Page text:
Earlier this month, the proportion of British Columbians who think crime and public safety is the most important issue facing the province reached 14 per cent in a survey conducted by Research Co. and Glacier Media.
This places crime and public safety ahead of the economy or the environment in the minds of residents, but lower than housing or health care.
Our 2023 survey outlines a consistent growth in concerns, but no movement on personal impact. Just under three in five British Columbians (59 per cent) told us that the level of criminal activity in their community has increased over the past four years. This represents an eight-point jump since 2021. Negative perceptions about public safety are currently more prevalent in Vancouver Island (63 per cent), Southern B.C. (also 63 per cent) and the Fraser Valley (62 per cent).
When we asked British Columbians if they feared becoming a victim of crime in their community in 2018, 29 per cent expressed this anxiety “a great deal” or “a fair amount.” The proportion rose to 40 per cent in 2019, 42 per cent in 2020, 48 per cent in both 2021 and 2022 and 52 per cent this month.
In 2019, 31 per cent told us they would feel “unsafe” walking alone in their own neighbourhood after dark. On this question, there is also an increase, though it’s not as dramatic: 30 per cent in 2020, 33 per cent in 2021, 34 per cent in 2022 and 36 per cent in 2023.
The undeniable rise in public sentiment on these issues is not accompanied by significant movement when we ask British Columbians if, over the past four years, they have been the victims of a crime, such as an assault or a car break-in. Only 18 per cent of British Columbians have had to report a crime to the police, consistent with the results of the previous five surveys (between 17 per cent and 20 per cent).
When British Columbians ponder the factors that are to blame “a great deal” for the current situation regarding crime and public safety in their community, addiction and mental health issues always garner the most mentions, reaching 59 per cent this year (up eight points from 2022).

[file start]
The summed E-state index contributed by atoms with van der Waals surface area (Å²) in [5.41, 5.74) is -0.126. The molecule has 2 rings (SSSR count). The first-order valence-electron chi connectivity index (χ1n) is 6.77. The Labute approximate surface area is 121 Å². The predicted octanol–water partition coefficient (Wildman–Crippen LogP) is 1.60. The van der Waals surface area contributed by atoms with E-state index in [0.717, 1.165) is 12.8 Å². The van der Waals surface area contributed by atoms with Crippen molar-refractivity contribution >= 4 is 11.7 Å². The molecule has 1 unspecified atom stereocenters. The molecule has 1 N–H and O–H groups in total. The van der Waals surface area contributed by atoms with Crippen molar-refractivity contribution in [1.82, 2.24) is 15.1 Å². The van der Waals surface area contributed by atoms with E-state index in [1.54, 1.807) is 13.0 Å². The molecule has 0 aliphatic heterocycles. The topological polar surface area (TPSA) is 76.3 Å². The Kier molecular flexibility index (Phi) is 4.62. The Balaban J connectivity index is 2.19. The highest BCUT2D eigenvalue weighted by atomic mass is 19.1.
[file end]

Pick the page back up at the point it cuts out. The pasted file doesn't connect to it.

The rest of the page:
More than a third of residents also blame gangs and the illegal drug trade (41 per cent, up four points), an inadequate court system (39 per cent, up seven points) and poverty and inequality (34 per cent, up two points). Fewer point to other factors, such as a perceived lack of values and improper education for youth (28 per cent, up one point), a bad economy and unemployment (22 per cent, down two points), insufficient policing and a lack of resources to combat crime (22 per cent, unchanged) and immigrants and minorities (11 per cent, up three points).
Police resources have always been among the bottom three of the eight factors that we track. The situation is different when British Columbians analyze the legal system: Perceptions that the courts are a major problem in crime prevention are up markedly.
British Columbians also appear to be open to new ideas. In July 2022, the province’s residents were divided on whether a provincewide police force was worth establishing. This month, 51 per cent support this idea, up 12 points in less than a year.
Our survey exemplifies an enormous complexity for governments and parties in Opposition. Even if the proportion of residents who have not had to report a crime has remained at or above 80 per cent since 2018, two items reached their highest levels in six years: The notion that criminal activity has increased at 59 per cent, and the fear of becoming a victim of crime at 52 per cent.
Pointing to statistics that show little movement on actual crime does little to appease residents who are anxious. Since 2018, we can see a 21-point jump in the proportion of British Columbians who feel criminal activity in their community has increased. In the spotlight of a campaign, emotion can be more powerful than reality.
Mario Canseco is president of Research Co
Results are based on an online study conducted from May 14-16, among 800 adults in B.C. The data has been statistically weighted according to Canadian census figures for age, gender and region in Canada. The margin of error is plus or minus 3.5 percentage points, 19 times out of 20.